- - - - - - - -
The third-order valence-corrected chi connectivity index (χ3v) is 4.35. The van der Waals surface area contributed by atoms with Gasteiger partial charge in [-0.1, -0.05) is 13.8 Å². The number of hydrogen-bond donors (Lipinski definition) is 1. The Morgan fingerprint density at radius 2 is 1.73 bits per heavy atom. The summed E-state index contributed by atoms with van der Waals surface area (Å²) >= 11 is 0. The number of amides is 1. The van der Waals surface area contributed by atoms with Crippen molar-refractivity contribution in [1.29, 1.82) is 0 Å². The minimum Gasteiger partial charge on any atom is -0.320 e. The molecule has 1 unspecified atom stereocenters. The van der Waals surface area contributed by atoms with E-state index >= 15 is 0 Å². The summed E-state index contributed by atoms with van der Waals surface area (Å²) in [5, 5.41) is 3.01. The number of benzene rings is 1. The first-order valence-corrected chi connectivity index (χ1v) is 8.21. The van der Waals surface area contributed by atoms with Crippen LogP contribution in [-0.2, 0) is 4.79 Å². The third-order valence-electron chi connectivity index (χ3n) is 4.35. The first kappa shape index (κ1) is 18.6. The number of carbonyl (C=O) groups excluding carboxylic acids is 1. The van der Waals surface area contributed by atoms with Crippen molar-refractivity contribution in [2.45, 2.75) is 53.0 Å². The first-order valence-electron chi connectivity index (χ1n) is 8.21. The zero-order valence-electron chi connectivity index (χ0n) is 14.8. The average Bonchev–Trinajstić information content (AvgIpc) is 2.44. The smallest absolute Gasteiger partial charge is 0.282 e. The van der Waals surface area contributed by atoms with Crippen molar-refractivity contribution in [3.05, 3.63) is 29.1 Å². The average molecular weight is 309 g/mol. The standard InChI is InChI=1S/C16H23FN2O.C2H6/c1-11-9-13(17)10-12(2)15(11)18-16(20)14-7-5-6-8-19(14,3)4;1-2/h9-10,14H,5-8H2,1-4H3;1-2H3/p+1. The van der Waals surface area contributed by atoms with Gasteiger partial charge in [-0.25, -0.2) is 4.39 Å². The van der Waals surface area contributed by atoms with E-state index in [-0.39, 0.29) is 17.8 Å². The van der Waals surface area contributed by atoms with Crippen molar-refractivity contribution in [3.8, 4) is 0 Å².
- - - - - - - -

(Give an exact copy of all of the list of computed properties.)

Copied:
The third-order valence-corrected chi connectivity index (χ3v) is 4.35. The van der Waals surface area contributed by atoms with Gasteiger partial charge in [-0.1, -0.05) is 13.8 Å². The number of hydrogen-bond donors (Lipinski definition) is 1. The Morgan fingerprint density at radius 2 is 1.73 bits per heavy atom. The summed E-state index contributed by atoms with van der Waals surface area (Å²) >= 11 is 0. The number of amides is 1. The van der Waals surface area contributed by atoms with Crippen molar-refractivity contribution in [1.29, 1.82) is 0 Å². The minimum Gasteiger partial charge on any atom is -0.320 e. The molecule has 1 unspecified atom stereocenters. The van der Waals surface area contributed by atoms with E-state index >= 15 is 0 Å². The summed E-state index contributed by atoms with van der Waals surface area (Å²) in [5, 5.41) is 3.01. The number of benzene rings is 1. The first-order valence-corrected chi connectivity index (χ1v) is 8.21. The van der Waals surface area contributed by atoms with Crippen LogP contribution in [-0.2, 0) is 4.79 Å². The third-order valence-electron chi connectivity index (χ3n) is 4.35. The first kappa shape index (κ1) is 18.6. The number of carbonyl (C=O) groups excluding carboxylic acids is 1. The van der Waals surface area contributed by atoms with Crippen molar-refractivity contribution in [2.45, 2.75) is 53.0 Å². The first-order valence-electron chi connectivity index (χ1n) is 8.21. The zero-order valence-electron chi connectivity index (χ0n) is 14.8. The average Bonchev–Trinajstić information content (AvgIpc) is 2.44. The smallest absolute Gasteiger partial charge is 0.282 e. The van der Waals surface area contributed by atoms with Crippen molar-refractivity contribution in [3.05, 3.63) is 29.1 Å². The average molecular weight is 309 g/mol. The standard InChI is InChI=1S/C16H23FN2O.C2H6/c1-11-9-13(17)10-12(2)15(11)18-16(20)14-7-5-6-8-19(14,3)4;1-2/h9-10,14H,5-8H2,1-4H3;1-2H3/p+1. The van der Waals surface area contributed by atoms with Gasteiger partial charge in [-0.25, -0.2) is 4.39 Å². The van der Waals surface area contributed by atoms with E-state index in [-0.39, 0.29) is 17.8 Å². The van der Waals surface area contributed by atoms with Crippen molar-refractivity contribution in [3.8, 4) is 0 Å².